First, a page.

Page 3, 28th January 1977

28th January 1977
Page 3
Page 3, 28th January 1977 — Human weakness 'the divider'
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People: Christ
Locations: Glasgow, Liverpool

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Human weakness 'the divider'

HUMAN weakness alone had fragmented Christian unity, Archbishop Worlock of Liverpool said last Sunday.

Preaching at the Annual United Service at the Queen's Hall, Wigan, he pointed to the divisions which had quickly spread among the early Christians and said that we should be able to recognise their failings in ourselves.

We should be prepared to live up to the contradiction which lies at the root of Christianity. "By word and by example we must profess our faith in Christ's death and resurrection. Our whole lives must be witness to the impor

tance of that triumph: but to the world it was failure."

The Archbishop praised the work of Christians of differing denominations who joined together in Christian service to those in need, but said that this would not he enough in itself.

"It would indeed be tragic if the results of the present endeavours for Christian unity achieved no more than a mere increase in church attendance — essential though worship of God is to the Christian cornmunity. Nor should it stop at perhaps the easiest field of ecumenical collaboration, namely, social works."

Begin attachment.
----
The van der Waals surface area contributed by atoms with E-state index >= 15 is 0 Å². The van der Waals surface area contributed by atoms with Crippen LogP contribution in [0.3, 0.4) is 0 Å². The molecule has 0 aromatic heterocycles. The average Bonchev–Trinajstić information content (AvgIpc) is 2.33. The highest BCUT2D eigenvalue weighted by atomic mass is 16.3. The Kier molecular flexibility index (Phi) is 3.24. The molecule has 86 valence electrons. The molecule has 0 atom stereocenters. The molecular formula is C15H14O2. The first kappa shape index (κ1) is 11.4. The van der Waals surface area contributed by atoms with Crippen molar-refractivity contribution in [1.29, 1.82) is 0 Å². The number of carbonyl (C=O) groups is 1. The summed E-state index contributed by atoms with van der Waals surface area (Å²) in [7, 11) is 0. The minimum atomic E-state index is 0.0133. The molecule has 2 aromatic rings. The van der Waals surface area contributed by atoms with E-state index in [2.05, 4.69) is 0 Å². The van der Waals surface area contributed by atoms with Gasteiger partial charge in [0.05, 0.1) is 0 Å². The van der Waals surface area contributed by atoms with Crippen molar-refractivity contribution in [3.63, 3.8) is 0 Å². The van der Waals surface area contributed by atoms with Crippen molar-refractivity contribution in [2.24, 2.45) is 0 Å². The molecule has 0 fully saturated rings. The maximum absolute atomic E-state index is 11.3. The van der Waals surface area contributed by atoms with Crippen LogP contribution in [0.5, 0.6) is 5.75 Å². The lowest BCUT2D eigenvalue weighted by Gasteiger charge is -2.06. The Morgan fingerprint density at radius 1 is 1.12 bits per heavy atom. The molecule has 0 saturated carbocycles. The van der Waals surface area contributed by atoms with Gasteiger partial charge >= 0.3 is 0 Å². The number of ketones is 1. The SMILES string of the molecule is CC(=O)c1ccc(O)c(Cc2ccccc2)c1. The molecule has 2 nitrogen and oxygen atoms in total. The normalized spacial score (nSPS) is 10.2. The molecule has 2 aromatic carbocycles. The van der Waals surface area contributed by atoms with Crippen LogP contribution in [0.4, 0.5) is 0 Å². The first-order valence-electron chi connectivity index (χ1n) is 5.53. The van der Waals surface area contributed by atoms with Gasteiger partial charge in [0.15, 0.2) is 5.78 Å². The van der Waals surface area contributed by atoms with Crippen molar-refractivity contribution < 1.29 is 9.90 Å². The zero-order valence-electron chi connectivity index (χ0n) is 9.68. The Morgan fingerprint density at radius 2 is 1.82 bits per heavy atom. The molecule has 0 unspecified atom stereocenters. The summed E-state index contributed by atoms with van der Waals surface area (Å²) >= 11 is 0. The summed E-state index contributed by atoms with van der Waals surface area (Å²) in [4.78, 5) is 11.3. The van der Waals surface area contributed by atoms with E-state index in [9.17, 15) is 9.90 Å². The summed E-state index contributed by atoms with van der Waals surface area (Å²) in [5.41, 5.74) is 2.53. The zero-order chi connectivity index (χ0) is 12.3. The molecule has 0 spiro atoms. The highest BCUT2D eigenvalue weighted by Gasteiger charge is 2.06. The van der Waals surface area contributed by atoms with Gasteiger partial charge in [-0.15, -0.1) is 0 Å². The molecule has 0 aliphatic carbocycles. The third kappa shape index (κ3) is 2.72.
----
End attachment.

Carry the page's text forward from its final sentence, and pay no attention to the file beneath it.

Stressing the importance of

each Christian's duty to bring Christ's message in to his or her own environment, the Archbishop said: "Among the followers of Christ there are different ministries, different vocations, different tasks. Good ecumenical relations between bishops, priests, minister and religious men and women are of a strictly limited value unless the laity are together in considering how they can together bring the goods news of Christ's death and resurrection to their own workaday surroundings."

Earlier at the weekend in Liverpool's Anglican Cathedral, Archbishop Worlock emphasised the im portance of mutual love in the quest for Christian unity.

Archbishop Winning of Glasgow told the Wellington Church of Scotland in Glasgow on Sunday that he believed the differences between Christians resulted from different views of the same truth.

"We in Scotland are sometimes discouraged by our apparent slowness in coming together . . . this is a nation of five million people. I cannot tell you how many of these pray or even believe in God, but I know that practising Christians are in a minority. It is up to us who believe in the Church to lead the way."




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